How to Establish Values on a Small Team

How to Establish Values on a Small Team

April 15, 2018 0 By Aval Sethi

When Tony Hsieh, founder of  Zappos, was asked what he’d do differently if he could restart his company from scratch, he responded with this: “If I could go back and do Zappos all over again I would actually come up with our values from day one.”

Developing your corporate values early in your company’s history can have a lasting and positive effect on your organization and its culture, and it’s easier to do when your team is small. After all, it’s much easier to steer a four-person speedboat than a 2,000-person cruise ship. Once your team grows larger, it may be challenging to reach consensus around what your values should be.

I’ve worked with a handful of small organizations as they’ve established the cultural tenets of their business — most recently, I went through the process of developing corporate values at my own tech startup. When we first drafted and integrated our values we were a four-person team. We spent a few weeks developing our corporate values together, discussing how the values should be interpreted (and hence applied), and then integrating them into our processes and culture. A year later, we’re 21 people and growing, and our team still references these values multiple times a day.

Whether you’re running a startup or a small business, here’s how you can do the same.

Develop your corporate values together

Drafting a values statement in a silo and then mandating the team follow it is rarely effective. A person can’t just be told what to find meaningful — a values system is something that you develop over the course of years, and it is not easy to change overnight. In my company’s case, we included everyone on our small team in the process so that we could tap into values that people already held and uncover core values that we, as an organization, were already living. This helped us avoid those aspirational but essentially meaningless values that leaders often impose on an organization in an attempt to re-sculpt culture. Values unveiled with everyone participating are more likely to be unique to your company — and differentiated values are correlated with better performance.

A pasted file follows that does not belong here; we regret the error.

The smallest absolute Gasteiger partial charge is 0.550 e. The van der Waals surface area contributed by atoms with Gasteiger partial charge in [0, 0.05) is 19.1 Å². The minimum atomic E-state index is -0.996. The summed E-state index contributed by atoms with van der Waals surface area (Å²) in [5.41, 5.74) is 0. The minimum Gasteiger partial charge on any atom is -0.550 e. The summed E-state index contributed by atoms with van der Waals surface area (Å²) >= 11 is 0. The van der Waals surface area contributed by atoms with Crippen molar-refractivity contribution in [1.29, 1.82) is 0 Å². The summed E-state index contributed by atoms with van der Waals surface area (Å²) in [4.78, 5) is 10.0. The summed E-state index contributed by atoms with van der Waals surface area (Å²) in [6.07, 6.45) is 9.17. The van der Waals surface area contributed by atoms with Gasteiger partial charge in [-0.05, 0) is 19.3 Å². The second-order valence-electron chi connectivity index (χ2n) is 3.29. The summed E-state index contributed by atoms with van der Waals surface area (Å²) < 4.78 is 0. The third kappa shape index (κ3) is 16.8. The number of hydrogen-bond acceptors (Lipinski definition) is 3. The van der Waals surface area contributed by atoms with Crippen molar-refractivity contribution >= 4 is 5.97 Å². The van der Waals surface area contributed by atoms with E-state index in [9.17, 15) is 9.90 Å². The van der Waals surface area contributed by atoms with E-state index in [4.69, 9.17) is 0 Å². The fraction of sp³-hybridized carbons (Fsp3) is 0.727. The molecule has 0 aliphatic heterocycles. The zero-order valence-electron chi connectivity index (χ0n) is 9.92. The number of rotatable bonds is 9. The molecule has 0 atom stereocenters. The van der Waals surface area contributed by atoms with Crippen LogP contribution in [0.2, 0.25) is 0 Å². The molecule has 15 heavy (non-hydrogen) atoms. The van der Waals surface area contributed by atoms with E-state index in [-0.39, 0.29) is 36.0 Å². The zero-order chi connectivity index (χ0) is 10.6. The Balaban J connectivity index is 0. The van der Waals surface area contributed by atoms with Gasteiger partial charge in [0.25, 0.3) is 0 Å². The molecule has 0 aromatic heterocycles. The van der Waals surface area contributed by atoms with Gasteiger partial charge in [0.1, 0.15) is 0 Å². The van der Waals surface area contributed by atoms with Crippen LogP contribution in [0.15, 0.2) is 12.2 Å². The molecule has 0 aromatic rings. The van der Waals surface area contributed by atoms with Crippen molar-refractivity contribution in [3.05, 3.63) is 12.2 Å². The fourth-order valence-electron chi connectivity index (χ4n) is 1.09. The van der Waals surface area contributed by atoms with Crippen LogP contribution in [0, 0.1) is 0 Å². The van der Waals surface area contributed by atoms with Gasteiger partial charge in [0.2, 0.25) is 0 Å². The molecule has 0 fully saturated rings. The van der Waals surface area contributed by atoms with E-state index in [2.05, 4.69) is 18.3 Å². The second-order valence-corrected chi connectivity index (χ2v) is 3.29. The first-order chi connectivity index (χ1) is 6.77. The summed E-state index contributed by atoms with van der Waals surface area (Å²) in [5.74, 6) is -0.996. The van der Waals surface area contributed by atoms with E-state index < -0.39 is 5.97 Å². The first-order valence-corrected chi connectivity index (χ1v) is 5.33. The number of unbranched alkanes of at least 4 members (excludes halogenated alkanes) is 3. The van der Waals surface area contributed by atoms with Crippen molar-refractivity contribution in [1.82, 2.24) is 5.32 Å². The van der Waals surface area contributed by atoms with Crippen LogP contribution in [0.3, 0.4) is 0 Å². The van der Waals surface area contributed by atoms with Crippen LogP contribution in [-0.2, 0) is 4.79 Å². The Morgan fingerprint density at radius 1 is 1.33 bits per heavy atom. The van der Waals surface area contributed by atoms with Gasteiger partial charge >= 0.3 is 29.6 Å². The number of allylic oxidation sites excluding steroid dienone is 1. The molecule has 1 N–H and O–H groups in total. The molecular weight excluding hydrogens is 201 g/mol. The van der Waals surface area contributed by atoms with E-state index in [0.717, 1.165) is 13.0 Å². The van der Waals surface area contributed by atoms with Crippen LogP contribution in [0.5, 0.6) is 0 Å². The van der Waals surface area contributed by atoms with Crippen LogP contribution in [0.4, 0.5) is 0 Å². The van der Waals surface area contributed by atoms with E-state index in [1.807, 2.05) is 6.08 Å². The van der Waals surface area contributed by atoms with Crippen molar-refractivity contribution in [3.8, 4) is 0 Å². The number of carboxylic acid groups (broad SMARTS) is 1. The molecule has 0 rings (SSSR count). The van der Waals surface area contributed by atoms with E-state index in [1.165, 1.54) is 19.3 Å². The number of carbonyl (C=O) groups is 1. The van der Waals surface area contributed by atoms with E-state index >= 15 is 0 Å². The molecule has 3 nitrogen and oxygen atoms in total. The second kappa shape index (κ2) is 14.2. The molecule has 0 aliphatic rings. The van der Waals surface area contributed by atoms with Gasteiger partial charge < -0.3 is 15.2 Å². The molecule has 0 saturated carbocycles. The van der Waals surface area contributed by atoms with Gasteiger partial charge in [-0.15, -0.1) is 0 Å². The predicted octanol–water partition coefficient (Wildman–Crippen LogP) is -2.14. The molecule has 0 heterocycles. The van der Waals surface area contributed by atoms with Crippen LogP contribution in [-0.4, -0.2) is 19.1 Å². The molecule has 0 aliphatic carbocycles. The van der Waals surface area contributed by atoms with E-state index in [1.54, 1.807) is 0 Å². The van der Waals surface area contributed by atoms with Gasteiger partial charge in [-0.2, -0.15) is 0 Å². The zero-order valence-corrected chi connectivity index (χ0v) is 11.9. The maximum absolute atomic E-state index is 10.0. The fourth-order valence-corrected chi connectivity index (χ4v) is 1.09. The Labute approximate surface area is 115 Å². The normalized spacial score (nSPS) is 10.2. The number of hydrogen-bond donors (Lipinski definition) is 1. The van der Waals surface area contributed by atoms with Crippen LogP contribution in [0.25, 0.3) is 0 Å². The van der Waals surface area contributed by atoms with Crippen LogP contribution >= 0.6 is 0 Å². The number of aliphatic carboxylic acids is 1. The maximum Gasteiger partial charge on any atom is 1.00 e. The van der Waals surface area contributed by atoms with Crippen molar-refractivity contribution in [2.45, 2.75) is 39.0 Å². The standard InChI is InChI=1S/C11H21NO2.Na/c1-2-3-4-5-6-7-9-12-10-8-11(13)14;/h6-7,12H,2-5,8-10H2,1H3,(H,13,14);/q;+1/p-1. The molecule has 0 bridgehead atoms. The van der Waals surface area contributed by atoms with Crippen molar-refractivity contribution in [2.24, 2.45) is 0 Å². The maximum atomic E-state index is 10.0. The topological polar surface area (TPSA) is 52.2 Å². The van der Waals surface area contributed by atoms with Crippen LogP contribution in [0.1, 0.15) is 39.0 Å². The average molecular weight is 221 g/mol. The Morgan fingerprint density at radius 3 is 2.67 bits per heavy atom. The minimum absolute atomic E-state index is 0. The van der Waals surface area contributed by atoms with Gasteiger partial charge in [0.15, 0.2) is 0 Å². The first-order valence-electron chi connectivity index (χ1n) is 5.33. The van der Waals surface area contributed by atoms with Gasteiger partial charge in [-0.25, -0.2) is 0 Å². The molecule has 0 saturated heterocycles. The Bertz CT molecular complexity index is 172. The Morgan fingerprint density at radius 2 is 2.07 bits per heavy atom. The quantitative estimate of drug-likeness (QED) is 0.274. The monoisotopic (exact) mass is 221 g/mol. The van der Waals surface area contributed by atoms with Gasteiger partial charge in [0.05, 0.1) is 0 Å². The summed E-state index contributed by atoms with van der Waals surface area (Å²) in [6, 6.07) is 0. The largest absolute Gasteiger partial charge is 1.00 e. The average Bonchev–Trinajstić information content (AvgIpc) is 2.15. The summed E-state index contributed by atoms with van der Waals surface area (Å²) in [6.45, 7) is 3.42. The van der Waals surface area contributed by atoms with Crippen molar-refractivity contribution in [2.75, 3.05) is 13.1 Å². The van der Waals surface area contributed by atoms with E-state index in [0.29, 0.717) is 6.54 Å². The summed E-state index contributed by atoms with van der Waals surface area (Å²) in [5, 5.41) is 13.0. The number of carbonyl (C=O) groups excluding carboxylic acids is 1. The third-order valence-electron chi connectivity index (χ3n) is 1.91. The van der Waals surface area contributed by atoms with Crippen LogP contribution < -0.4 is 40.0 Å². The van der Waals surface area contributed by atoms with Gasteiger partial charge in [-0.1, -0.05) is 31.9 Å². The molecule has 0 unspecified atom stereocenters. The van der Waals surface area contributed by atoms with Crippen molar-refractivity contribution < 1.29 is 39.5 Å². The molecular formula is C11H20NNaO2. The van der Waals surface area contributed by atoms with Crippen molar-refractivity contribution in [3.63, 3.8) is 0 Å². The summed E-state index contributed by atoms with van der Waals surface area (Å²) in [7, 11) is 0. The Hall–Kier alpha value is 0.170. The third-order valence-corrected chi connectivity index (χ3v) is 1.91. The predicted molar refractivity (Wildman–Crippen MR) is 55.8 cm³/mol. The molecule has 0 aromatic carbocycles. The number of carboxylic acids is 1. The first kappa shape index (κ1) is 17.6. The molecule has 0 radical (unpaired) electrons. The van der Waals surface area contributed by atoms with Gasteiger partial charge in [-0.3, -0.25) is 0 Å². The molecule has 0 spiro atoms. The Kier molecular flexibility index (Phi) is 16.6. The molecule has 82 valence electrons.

Give folks the opportunity to reflect and contribute thoughtfully. We started the process by reflecting independently on our existing (and yet unspoken) corporate values, as well as our opinions on the values systems that would be best suited for our company. We asked all team members to start thinking about questions like: What do you value? What unspoken values have contributed to our success to date? What do successful employees share in common? What values should govern the way we interact with each other and with our customers? We sent over a complete list of these questions a few days before our scheduled meeting.

Get all ideas out there. And then organize them. When we sat down together, we started by listing all of the potential values on a whiteboard. This was an independent exercise with everyone scribbling across the board at the same time, and whenever marker movement slowed, I would deliver another prompt to spur more ideas. After 15 or so minutes (when we were out of suggestions), we asked everyone to pull out a sheet of paper, independently select ten values that they thought would resonate, and rank those values in order of importance to them.

Collaboratively identify a shortlist of values. We compared our lists and assigned point values to each value — if a value was #1 on a person’s list, it was given 10 points; if it was #10, it received 1 point; and so on. We looked at the numbers, discussed our reasoning, and used the point sums to begin to create a short list. From there, we had an open conversation about what we valued as a company. General themes emerged from our lists, and we uncovered and discussed areas of disagreement. After an hour of discussion, we ultimately agreed on seven core values.

At the time, there were only four of us and we were fortunate to reach consensus relatively quickly (and to uncover values that continue to resonate a year later). For some teams, an hour won’t be enough, however, and you may need to take time to reflect and reconvene several times. Or this may be an activity you do at a full-day offsite. For mid-sized teams, this activity might be undertaken by a handful of key employees, ideally with representatives from different departments. And, while at some companies values will be cemented at your first meeting, at others a shortlist may be fodder for discussion and final decision by top executives. Either way, key team members have been included and thereby will be more likely to champion the chosen corporate values.